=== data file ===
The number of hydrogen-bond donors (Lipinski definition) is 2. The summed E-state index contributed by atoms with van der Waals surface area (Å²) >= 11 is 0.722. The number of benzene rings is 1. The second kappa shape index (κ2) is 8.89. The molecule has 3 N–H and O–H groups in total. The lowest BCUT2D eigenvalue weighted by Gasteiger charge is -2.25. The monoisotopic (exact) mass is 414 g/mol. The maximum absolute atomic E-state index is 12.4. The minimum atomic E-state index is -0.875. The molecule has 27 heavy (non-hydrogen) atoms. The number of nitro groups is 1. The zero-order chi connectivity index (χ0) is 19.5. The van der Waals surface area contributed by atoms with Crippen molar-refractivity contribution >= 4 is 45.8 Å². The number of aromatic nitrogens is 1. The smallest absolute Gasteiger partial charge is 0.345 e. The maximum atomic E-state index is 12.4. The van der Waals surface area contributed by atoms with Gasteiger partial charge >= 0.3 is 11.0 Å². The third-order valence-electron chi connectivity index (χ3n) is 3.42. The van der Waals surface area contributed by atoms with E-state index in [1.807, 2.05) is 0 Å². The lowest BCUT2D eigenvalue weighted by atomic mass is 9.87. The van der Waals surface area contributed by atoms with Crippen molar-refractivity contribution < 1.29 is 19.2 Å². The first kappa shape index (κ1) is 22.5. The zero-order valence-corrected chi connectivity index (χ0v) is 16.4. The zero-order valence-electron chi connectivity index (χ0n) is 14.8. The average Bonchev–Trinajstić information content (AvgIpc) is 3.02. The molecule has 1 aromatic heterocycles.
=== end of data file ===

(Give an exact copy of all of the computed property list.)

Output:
The number of hydrogen-bond donors (Lipinski definition) is 2. The summed E-state index contributed by atoms with van der Waals surface area (Å²) >= 11 is 0.722. The number of benzene rings is 1. The second kappa shape index (κ2) is 8.89. The molecule has 3 N–H and O–H groups in total. The lowest BCUT2D eigenvalue weighted by Gasteiger charge is -2.25. The monoisotopic (exact) mass is 414 g/mol. The maximum absolute atomic E-state index is 12.4. The minimum atomic E-state index is -0.875. The molecule has 27 heavy (non-hydrogen) atoms. The number of nitro groups is 1. The zero-order chi connectivity index (χ0) is 19.5. The van der Waals surface area contributed by atoms with Crippen molar-refractivity contribution >= 4 is 45.8 Å². The number of aromatic nitrogens is 1. The smallest absolute Gasteiger partial charge is 0.345 e. The maximum atomic E-state index is 12.4. The van der Waals surface area contributed by atoms with Gasteiger partial charge >= 0.3 is 11.0 Å². The third-order valence-electron chi connectivity index (χ3n) is 3.42. The van der Waals surface area contributed by atoms with E-state index in [1.807, 2.05) is 0 Å². The lowest BCUT2D eigenvalue weighted by atomic mass is 9.87. The van der Waals surface area contributed by atoms with Crippen molar-refractivity contribution < 1.29 is 19.2 Å². The first kappa shape index (κ1) is 22.5. The zero-order valence-corrected chi connectivity index (χ0v) is 16.4. The zero-order valence-electron chi connectivity index (χ0n) is 14.8. The average Bonchev–Trinajstić information content (AvgIpc) is 3.02. The molecule has 1 aromatic heterocycles.